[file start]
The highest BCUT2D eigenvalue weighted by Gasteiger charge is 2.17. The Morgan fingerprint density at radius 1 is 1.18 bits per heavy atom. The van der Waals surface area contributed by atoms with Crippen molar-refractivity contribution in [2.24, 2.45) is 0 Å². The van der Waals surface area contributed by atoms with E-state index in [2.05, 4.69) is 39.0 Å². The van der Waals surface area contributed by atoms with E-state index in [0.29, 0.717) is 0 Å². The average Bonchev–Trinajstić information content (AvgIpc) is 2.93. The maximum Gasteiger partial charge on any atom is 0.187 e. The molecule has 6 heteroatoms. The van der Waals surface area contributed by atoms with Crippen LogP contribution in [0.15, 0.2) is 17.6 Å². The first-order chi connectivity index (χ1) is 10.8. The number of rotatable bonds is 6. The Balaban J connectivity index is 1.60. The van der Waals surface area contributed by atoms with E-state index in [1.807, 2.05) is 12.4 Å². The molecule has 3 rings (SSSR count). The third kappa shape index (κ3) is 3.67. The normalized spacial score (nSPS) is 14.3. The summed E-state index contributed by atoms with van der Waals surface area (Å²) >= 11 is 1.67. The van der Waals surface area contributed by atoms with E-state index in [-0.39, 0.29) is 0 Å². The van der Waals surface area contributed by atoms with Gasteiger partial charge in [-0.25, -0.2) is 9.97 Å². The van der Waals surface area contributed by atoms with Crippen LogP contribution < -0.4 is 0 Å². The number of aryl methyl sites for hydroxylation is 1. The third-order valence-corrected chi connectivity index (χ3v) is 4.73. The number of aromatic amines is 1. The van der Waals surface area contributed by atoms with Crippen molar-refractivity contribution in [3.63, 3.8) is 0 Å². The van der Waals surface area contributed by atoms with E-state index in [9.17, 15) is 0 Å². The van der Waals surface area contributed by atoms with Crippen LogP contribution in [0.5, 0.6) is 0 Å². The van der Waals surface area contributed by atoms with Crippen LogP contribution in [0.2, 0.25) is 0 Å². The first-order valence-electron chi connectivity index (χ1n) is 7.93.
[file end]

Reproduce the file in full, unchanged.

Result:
The highest BCUT2D eigenvalue weighted by Gasteiger charge is 2.17. The Morgan fingerprint density at radius 1 is 1.18 bits per heavy atom. The van der Waals surface area contributed by atoms with Crippen molar-refractivity contribution in [2.24, 2.45) is 0 Å². The van der Waals surface area contributed by atoms with E-state index in [2.05, 4.69) is 39.0 Å². The van der Waals surface area contributed by atoms with E-state index in [0.29, 0.717) is 0 Å². The average Bonchev–Trinajstić information content (AvgIpc) is 2.93. The maximum Gasteiger partial charge on any atom is 0.187 e. The molecule has 6 heteroatoms. The van der Waals surface area contributed by atoms with Crippen LogP contribution in [0.15, 0.2) is 17.6 Å². The first-order chi connectivity index (χ1) is 10.8. The number of rotatable bonds is 6. The Balaban J connectivity index is 1.60. The van der Waals surface area contributed by atoms with E-state index in [1.807, 2.05) is 12.4 Å². The molecule has 3 rings (SSSR count). The third kappa shape index (κ3) is 3.67. The normalized spacial score (nSPS) is 14.3. The summed E-state index contributed by atoms with van der Waals surface area (Å²) >= 11 is 1.67. The van der Waals surface area contributed by atoms with E-state index in [-0.39, 0.29) is 0 Å². The van der Waals surface area contributed by atoms with Gasteiger partial charge in [-0.25, -0.2) is 9.97 Å². The van der Waals surface area contributed by atoms with Crippen LogP contribution < -0.4 is 0 Å². The number of aryl methyl sites for hydroxylation is 1. The third-order valence-corrected chi connectivity index (χ3v) is 4.73. The number of aromatic amines is 1. The van der Waals surface area contributed by atoms with Crippen molar-refractivity contribution in [3.63, 3.8) is 0 Å². The van der Waals surface area contributed by atoms with E-state index in [9.17, 15) is 0 Å². The van der Waals surface area contributed by atoms with Crippen LogP contribution in [0.5, 0.6) is 0 Å². The van der Waals surface area contributed by atoms with Crippen LogP contribution in [0.2, 0.25) is 0 Å². The first-order valence-electron chi connectivity index (χ1n) is 7.93.